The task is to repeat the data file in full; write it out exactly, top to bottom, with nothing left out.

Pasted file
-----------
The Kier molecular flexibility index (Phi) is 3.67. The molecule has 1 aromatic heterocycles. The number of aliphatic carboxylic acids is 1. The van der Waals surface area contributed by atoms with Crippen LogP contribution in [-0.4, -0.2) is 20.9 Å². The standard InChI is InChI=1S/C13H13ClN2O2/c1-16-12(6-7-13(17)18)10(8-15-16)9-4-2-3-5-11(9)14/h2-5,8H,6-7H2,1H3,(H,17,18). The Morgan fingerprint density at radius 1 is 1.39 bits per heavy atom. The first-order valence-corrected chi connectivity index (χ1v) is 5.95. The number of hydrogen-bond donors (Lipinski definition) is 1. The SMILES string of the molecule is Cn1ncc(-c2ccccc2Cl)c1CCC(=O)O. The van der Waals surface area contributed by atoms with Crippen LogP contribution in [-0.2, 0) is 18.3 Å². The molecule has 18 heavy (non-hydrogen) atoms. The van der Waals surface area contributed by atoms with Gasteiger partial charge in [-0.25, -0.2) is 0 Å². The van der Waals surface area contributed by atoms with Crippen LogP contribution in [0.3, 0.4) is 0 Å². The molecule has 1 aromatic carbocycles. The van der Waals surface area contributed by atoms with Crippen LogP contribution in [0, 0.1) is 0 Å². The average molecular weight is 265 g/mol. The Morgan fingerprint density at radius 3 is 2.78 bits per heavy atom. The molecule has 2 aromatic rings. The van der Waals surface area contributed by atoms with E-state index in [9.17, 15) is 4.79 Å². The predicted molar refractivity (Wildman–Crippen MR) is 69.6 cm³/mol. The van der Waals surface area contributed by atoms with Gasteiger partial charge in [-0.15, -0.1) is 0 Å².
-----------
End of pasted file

The Kier molecular flexibility index (Phi) is 3.67. The molecule has 1 aromatic heterocycles. The number of aliphatic carboxylic acids is 1. The van der Waals surface area contributed by atoms with Crippen LogP contribution in [-0.4, -0.2) is 20.9 Å². The standard InChI is InChI=1S/C13H13ClN2O2/c1-16-12(6-7-13(17)18)10(8-15-16)9-4-2-3-5-11(9)14/h2-5,8H,6-7H2,1H3,(H,17,18). The Morgan fingerprint density at radius 1 is 1.39 bits per heavy atom. The first-order valence-corrected chi connectivity index (χ1v) is 5.95. The number of hydrogen-bond donors (Lipinski definition) is 1. The SMILES string of the molecule is Cn1ncc(-c2ccccc2Cl)c1CCC(=O)O. The van der Waals surface area contributed by atoms with Crippen LogP contribution in [-0.2, 0) is 18.3 Å². The molecule has 18 heavy (non-hydrogen) atoms. The van der Waals surface area contributed by atoms with Gasteiger partial charge in [-0.25, -0.2) is 0 Å². The van der Waals surface area contributed by atoms with Crippen LogP contribution in [0.3, 0.4) is 0 Å². The molecule has 1 aromatic carbocycles. The van der Waals surface area contributed by atoms with Crippen LogP contribution in [0, 0.1) is 0 Å². The average molecular weight is 265 g/mol. The Morgan fingerprint density at radius 3 is 2.78 bits per heavy atom. The molecule has 2 aromatic rings. The van der Waals surface area contributed by atoms with E-state index in [9.17, 15) is 4.79 Å². The predicted molar refractivity (Wildman–Crippen MR) is 69.6 cm³/mol. The van der Waals surface area contributed by atoms with Gasteiger partial charge in [-0.15, -0.1) is 0 Å².